My Paris Kitchen - An Interview with David Lebovitz
Gourmandize interviewed David Lebovitz, author of 'My Paris Kitchen'
Famed American food blogger David Lebovitz, who’s living the expat life in Paris, shared a plate of ribs with Gourmandize’s Gitanjali Roche.
Fresh out of the oven are his thoughts on Parisian food, American cooking and his new cookbook, 'My Paris Kitchen'.
On his new cookbook, 'My Paris Kitchen'
“To me, the basis of real cuisine is sourcing the best ingredients. That’s French cuisine."
David Lebovitz’s eighth book, entitled “My Paris Kitchen”, was published on April 8th.
If you’ve ever been a tourist in Paris, you will definitely laugh out loud while reading 'My Paris Kitchen'.
References to handsome, yet feisty, café waiters and picturesque side streets are sure to conjure up some of your fondest Parisian memories. But it’s equally chuckle-worthy for someone who’s never set foot under the Eiffel Tower.
“When I talk about my Paris, it’s honest. Most of my life is prowling the streets of Paris in search of something to eat, or things to take back to my home kitchen to prepare for dinner. I think people can relate to my stories because a lot of them are about things I do wrong or that are my fault.” After all, who doesn’t have a series of cooking blunders or restaurant horror stories to tell at a family dinner?
David’s book goes beyond the chic neighborhoods of Paris, into the more diverse areas of his local stomping grounds. ‘My Paris Kitchen’ is about real French food, which is not just frog legs and snails. “Paris a multicultural city, and that’s something that people don't consider. French people like different kinds of food, and they’re getting a lot better at eating authentic foods from other cultures. The younger generation is traveling and changing the way they eat to a more casual style than in the past. “
Middle Eastern recipes like tabbouleh (with a secret ingredient he got from his Lebanese contractor) happily share the page with French lunchtime staples, like grated carrot salad and steak frites. Just like Paris itself, it’s this very mix of multicultural food that makes the book such a success.
On French cuisine
"What is French food? It's global food. I don't think the term 'Parisian food' actually exists because Paris is a melting pot. It's a mix of things that people have brought here. You can still get an outstanding coq au vin, but it's dishes like couscous and spicy merguez sausage that are also part of the Parisian food landscape."
In the 10 years David has lived in France, he admits that there is no question the phenomenon is spreading.
American food is hip in Paris.
Nowadays, barbecued Black Angus ribs or creamy Red Velvet cupcakes are easier to stumble upon than a corner crepe stall.
“Parisians are obsessed with concepts” and things that are 'en vogue', he says.
A new wave of Parisian-American food is flooding the streets of Paris, led by a team of expatriate chefs whose reverence for seasonal, local ingredients almost borders on fanatical.
“There’s a lot of truth to these Americans and Australians who are coming here and changing things. And then the French are following suit,” David says. "It's not a criticism, it's just that it's part of our culture to want to change. We're not so bound up in tradition, so we take chances. The next wave of younger French chefs are following along and making their own changes and being creative in interesting and unexpected ways, too."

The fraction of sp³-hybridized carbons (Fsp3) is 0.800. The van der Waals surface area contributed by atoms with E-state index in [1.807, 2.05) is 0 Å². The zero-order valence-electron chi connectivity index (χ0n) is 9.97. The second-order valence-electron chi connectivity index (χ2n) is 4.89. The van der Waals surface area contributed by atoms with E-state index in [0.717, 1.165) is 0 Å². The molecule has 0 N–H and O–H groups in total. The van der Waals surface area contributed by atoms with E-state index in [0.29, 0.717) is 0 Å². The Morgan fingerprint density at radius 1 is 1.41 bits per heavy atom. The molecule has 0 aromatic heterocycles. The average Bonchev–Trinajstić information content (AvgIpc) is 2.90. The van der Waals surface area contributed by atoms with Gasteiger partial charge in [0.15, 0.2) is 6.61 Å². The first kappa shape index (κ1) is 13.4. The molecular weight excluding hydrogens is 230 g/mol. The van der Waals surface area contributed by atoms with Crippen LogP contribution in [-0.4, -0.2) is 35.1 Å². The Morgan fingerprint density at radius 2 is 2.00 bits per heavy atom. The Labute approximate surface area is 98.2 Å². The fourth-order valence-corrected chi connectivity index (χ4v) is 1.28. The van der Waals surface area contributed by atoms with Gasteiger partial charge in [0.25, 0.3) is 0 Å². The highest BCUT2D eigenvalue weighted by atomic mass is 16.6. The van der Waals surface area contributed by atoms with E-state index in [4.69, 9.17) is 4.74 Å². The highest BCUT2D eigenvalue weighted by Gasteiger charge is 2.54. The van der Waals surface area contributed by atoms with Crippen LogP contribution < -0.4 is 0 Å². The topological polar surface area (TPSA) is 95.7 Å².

Despite their reputation for being garlic-lovers, David says Americans are often shocked to learn that Parisians actually disdain the pungent flavor of raw garlic.
“In Paris, the word is ‘moderation’.
They don’t really like strong flavors, which is surprising because their palates must all be so dulled from the cigarettes! But you have to live here to understand the concept of "moderation” – because it shows a balance between being overly excited (something frowned upon in Paris) and being underwhelming."
David is great at dispelling stereotypes, like that of the infamous rude waiter.
“I’m finding that people in Paris now have become much more accommodating than in the past, especially the younger people. I am struck by how nice the young staff are in so many of the newer restaurants. They're friendly, helpful, and knowledgeable about the foods they are serving.”
On advice for Americans
Americans will be happy to know that the French love us.
“They think we’re funny and so polite. Most vendors that I talk to love Americans because of those qualities. Plus we buy stuff!”
But what should an American eat in France?
“Just go to a café! Walk to the nearest square and go to a café; the food might not be great but it doesn’t matter! Just order a croque monsieur and a pitcher of wine, and don't get so caught up in trying to get in to the hottest new restaurant. So many people come to Paris looking for a gourmet experience, but the most authentic Paris experience is often found in your nearest neighborhood bistro."
On how a home-cook can Frenchify their cooking skills
“Fortunately in the US you can get everything.
French cooking isn't just about a recipe, it’s about simplicity, ingredients, not flipping out over making stuff – it's honest home cooking. A meal should be relaxing. The whole French thing is to relax, don’t flip out.”
David is an optimist, but he’s also a realist. He believes that by giving constructive criticism to a restaurant during his meal, the food will improve the next time. But he also sees Paris for what it really is: multicultural, challenging, and full of delicious food. Plus, he will let you have the last bite of chocolate cake, which makes him one of the good guys.